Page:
Angela Vázquez made a series of trips to the emergency room in the spring of 2020. Vázquez had contracted COVID-19 earlier that year, and her symptoms had worsened dramatically in the weeks that followed. When she visited the ER complaining of body numbness and disorientation, medical staff attributed the symptoms to anxiety over the pandemic.

“I went to the hospital multiple days in a row and… didn’t even get lab work done,” said Vázquez, who works for a children’s health equity nonprofit in Southern California. “I was coded as a Brown woman having a psychiatric crisis and then discharged.”

Vázquez was able to find some validation from a friend, who encouraged her to seek out physicians specializing in illness triggered by infection. She switched primary care providers and finally received confirmation that her symptoms were a result of COVID-19.

“People have been getting post-viral chronic illness for generations, and that’s the kind of medical information that’s not out there, especially in immigrant communities and communities of color,” Vázquez said.

The dearth of information on long COVID in Latino communities may be keeping Latinos with lingering symptoms from seeking treatment, according to medical experts. Other well-established barriers to care, including high costs, limited English proficiency, and problems navigating the nation’s medical system, could also be deterrents.

“I don’t think many people in the Latino community are aware of the fact that the reason they don’t feel well is because they have long COVID,” said Dr. Leo Morales, a professor at the University of Washington School of Medicine and co-director of UW’s Latino Center for Health. “There’s a burden of disease out there that is not well recognized.”

To better understand that burden, Morales is conducting a study on long COVID’s prevalence and impact among Latinos in Washington state. Preliminary results are expected in October.

Morales hopes the study will further illustrate long COVID’s toll on Latino communities and encourage clinicians to take ongoing symptoms seriously.

“I think just shedding that light will raise the profile of the problem,” he said. “There’s much more that needs to be done in terms of equipping primary care doctors to recognize (long COVID) and then to provide treatment themselves.)

Planning Ahead

Three years after the onset of the pandemic, long COVID has become a talking point in and outside medical circles. The condition was formally defined by the World Health Organization in October 2021, and multiple governments have launched large-scale studies aimed at understanding its effects.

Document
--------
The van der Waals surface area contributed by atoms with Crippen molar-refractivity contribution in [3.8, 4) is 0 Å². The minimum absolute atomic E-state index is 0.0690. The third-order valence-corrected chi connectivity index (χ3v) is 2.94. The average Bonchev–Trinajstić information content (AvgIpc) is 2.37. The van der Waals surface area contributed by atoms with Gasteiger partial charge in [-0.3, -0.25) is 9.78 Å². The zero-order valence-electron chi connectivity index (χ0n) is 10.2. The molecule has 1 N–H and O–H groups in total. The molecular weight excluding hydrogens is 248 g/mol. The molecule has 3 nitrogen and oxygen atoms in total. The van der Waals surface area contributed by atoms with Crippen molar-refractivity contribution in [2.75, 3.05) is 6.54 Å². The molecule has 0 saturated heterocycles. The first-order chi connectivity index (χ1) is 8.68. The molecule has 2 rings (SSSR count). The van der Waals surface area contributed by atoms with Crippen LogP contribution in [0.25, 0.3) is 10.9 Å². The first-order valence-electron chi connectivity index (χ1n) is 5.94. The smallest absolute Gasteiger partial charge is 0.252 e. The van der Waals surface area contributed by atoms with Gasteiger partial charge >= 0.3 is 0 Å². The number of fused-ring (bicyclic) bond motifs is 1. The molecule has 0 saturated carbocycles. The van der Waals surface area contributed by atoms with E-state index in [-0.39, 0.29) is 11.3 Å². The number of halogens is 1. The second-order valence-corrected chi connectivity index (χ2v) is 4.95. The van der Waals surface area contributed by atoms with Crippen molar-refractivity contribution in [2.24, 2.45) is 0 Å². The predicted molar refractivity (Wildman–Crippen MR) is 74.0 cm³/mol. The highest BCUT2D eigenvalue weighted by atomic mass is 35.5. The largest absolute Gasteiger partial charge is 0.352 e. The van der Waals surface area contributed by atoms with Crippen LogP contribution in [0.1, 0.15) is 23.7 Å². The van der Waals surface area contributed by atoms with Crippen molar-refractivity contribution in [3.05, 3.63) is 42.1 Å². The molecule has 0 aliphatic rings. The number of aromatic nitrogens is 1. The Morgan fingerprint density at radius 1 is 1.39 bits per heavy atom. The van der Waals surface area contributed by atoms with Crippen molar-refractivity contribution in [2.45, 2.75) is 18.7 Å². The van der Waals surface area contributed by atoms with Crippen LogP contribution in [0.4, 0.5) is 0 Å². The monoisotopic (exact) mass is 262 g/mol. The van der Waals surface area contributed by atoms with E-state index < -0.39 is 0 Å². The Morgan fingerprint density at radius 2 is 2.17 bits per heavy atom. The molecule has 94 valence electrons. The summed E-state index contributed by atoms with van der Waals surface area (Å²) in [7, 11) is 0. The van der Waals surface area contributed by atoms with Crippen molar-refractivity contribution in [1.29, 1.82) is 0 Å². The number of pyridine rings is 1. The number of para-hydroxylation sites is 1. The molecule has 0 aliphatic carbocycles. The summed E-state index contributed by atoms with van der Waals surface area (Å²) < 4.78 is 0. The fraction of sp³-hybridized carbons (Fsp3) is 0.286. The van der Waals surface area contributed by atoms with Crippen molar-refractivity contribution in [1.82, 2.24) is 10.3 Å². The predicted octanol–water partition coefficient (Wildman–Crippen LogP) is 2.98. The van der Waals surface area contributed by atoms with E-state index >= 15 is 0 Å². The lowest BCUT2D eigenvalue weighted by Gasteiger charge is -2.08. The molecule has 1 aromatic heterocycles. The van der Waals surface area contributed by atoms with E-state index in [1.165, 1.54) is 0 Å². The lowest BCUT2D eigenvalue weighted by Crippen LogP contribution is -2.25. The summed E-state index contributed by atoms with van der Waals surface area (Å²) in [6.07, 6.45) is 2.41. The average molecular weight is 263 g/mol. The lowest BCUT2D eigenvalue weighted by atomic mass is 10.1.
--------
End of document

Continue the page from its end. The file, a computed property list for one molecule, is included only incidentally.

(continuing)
In the U.S., long COVID can be considered a disability under certain circumstances, creating a pathway for patients to receive disability insurance and other federal support.

Still, the country remains unprepared to assist the growing number of Latinos with long-term COVID symptoms—some of whom may be unable to work or fulfill other responsibilities, advocates and physicians told Latino Rebels.

“I worry most about the impact this is having on families,” Dr. Morales said. “It’s not just severely ill patients who aren’t able to work, but also parents who can’t keep up with caregiving activities.”

Monterroso highlighted the need for “culturally responsive” outreach and resources, noting that most long COVID support services cater primarily to white patients. She also called on lawmakers to make federal disability benefits more accessible to Latino patients.

“I think the focus among long COVID patients is often about diagnosis and treatment, which are both important,” she said. “But the missing gap for many people of color is support and care, because we’re denied disability (insurance) at a different rate.”

Monterroso has grown tired of convincing providers that her chronic exhaustion and elevated heart rate stem from a previous COVID-19 infection. She worries other Latino sufferers of long COVID will remain untreated so long as they continue to be dismissed by medical professionals.

“The average person of color is interacting with health care in a way that is tremendously adversarial,” she said. “They’re either getting ignored by the system or they’re seen as disrespectful just for advocating for themselves.”


Illan Martin Ireland is a summer correspondent at Futuro Media and a graduate of the Columbia University Graduate School of Journalism.